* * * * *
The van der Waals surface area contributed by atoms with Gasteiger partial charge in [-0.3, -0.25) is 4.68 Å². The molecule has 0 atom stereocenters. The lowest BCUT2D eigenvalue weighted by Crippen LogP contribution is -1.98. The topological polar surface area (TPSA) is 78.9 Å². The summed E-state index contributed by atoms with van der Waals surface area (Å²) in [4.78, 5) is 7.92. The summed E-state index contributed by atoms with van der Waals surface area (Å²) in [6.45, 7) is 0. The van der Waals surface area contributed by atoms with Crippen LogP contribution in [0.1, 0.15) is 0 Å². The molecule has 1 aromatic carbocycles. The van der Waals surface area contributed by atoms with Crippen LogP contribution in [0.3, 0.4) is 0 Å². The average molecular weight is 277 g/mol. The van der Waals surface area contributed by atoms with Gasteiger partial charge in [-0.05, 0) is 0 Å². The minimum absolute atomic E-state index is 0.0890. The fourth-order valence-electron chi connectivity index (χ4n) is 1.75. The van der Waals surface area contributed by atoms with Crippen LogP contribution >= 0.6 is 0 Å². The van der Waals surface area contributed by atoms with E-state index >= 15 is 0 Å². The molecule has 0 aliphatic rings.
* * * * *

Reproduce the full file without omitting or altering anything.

The van der Waals surface area contributed by atoms with Gasteiger partial charge in [-0.3, -0.25) is 4.68 Å². The molecule has 0 atom stereocenters. The lowest BCUT2D eigenvalue weighted by Crippen LogP contribution is -1.98. The topological polar surface area (TPSA) is 78.9 Å². The summed E-state index contributed by atoms with van der Waals surface area (Å²) in [4.78, 5) is 7.92. The summed E-state index contributed by atoms with van der Waals surface area (Å²) in [6.45, 7) is 0. The van der Waals surface area contributed by atoms with Crippen LogP contribution in [0.1, 0.15) is 0 Å². The molecule has 1 aromatic carbocycles. The van der Waals surface area contributed by atoms with Crippen LogP contribution in [0.3, 0.4) is 0 Å². The average molecular weight is 277 g/mol. The van der Waals surface area contributed by atoms with Gasteiger partial charge in [-0.05, 0) is 0 Å². The minimum absolute atomic E-state index is 0.0890. The fourth-order valence-electron chi connectivity index (χ4n) is 1.75. The van der Waals surface area contributed by atoms with Crippen LogP contribution >= 0.6 is 0 Å². The van der Waals surface area contributed by atoms with E-state index >= 15 is 0 Å². The molecule has 0 aliphatic rings.